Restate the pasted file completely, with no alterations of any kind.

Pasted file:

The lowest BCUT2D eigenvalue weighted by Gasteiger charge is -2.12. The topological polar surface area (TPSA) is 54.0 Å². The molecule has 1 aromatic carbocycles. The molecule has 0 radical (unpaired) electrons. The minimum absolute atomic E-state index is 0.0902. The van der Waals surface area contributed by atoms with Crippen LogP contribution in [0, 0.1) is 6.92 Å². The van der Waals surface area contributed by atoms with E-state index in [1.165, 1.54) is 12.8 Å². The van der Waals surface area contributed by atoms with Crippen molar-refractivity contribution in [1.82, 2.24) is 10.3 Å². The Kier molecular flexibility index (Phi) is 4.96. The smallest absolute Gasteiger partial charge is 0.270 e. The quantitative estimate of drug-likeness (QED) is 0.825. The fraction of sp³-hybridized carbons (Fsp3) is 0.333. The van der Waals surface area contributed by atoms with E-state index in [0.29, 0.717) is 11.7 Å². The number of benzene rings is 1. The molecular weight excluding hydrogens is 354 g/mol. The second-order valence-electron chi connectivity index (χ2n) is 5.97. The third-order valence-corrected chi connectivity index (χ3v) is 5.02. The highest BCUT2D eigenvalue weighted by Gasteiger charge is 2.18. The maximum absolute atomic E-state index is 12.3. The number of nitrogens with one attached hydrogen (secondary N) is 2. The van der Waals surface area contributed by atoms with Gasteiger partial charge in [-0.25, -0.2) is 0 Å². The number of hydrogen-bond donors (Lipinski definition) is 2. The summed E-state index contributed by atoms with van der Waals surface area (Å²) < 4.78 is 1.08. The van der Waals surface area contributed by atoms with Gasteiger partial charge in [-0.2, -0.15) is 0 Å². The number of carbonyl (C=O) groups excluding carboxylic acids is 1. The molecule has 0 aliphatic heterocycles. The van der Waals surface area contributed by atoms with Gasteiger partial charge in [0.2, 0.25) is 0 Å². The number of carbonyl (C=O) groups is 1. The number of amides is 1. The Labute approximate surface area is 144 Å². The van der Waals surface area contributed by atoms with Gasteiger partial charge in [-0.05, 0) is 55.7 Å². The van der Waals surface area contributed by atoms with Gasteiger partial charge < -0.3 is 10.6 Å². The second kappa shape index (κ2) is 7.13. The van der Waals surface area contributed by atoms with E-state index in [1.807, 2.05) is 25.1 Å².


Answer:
The lowest BCUT2D eigenvalue weighted by Gasteiger charge is -2.12. The topological polar surface area (TPSA) is 54.0 Å². The molecule has 1 aromatic carbocycles. The molecule has 0 radical (unpaired) electrons. The minimum absolute atomic E-state index is 0.0902. The van der Waals surface area contributed by atoms with Crippen LogP contribution in [0, 0.1) is 6.92 Å². The van der Waals surface area contributed by atoms with E-state index in [1.165, 1.54) is 12.8 Å². The van der Waals surface area contributed by atoms with Crippen molar-refractivity contribution in [1.82, 2.24) is 10.3 Å². The Kier molecular flexibility index (Phi) is 4.96. The smallest absolute Gasteiger partial charge is 0.270 e. The quantitative estimate of drug-likeness (QED) is 0.825. The fraction of sp³-hybridized carbons (Fsp3) is 0.333. The van der Waals surface area contributed by atoms with E-state index in [0.29, 0.717) is 11.7 Å². The number of benzene rings is 1. The molecular weight excluding hydrogens is 354 g/mol. The second-order valence-electron chi connectivity index (χ2n) is 5.97. The third-order valence-corrected chi connectivity index (χ3v) is 5.02. The highest BCUT2D eigenvalue weighted by Gasteiger charge is 2.18. The maximum absolute atomic E-state index is 12.3. The number of nitrogens with one attached hydrogen (secondary N) is 2. The van der Waals surface area contributed by atoms with Gasteiger partial charge in [-0.25, -0.2) is 0 Å². The number of hydrogen-bond donors (Lipinski definition) is 2. The summed E-state index contributed by atoms with van der Waals surface area (Å²) < 4.78 is 1.08. The van der Waals surface area contributed by atoms with Gasteiger partial charge in [-0.2, -0.15) is 0 Å². The number of carbonyl (C=O) groups excluding carboxylic acids is 1. The molecule has 0 aliphatic heterocycles. The van der Waals surface area contributed by atoms with Gasteiger partial charge in [0.2, 0.25) is 0 Å². The number of carbonyl (C=O) groups is 1. The number of amides is 1. The Labute approximate surface area is 144 Å². The van der Waals surface area contributed by atoms with Gasteiger partial charge in [-0.05, 0) is 55.7 Å². The van der Waals surface area contributed by atoms with Gasteiger partial charge < -0.3 is 10.6 Å². The second kappa shape index (κ2) is 7.13. The van der Waals surface area contributed by atoms with E-state index in [1.807, 2.05) is 25.1 Å².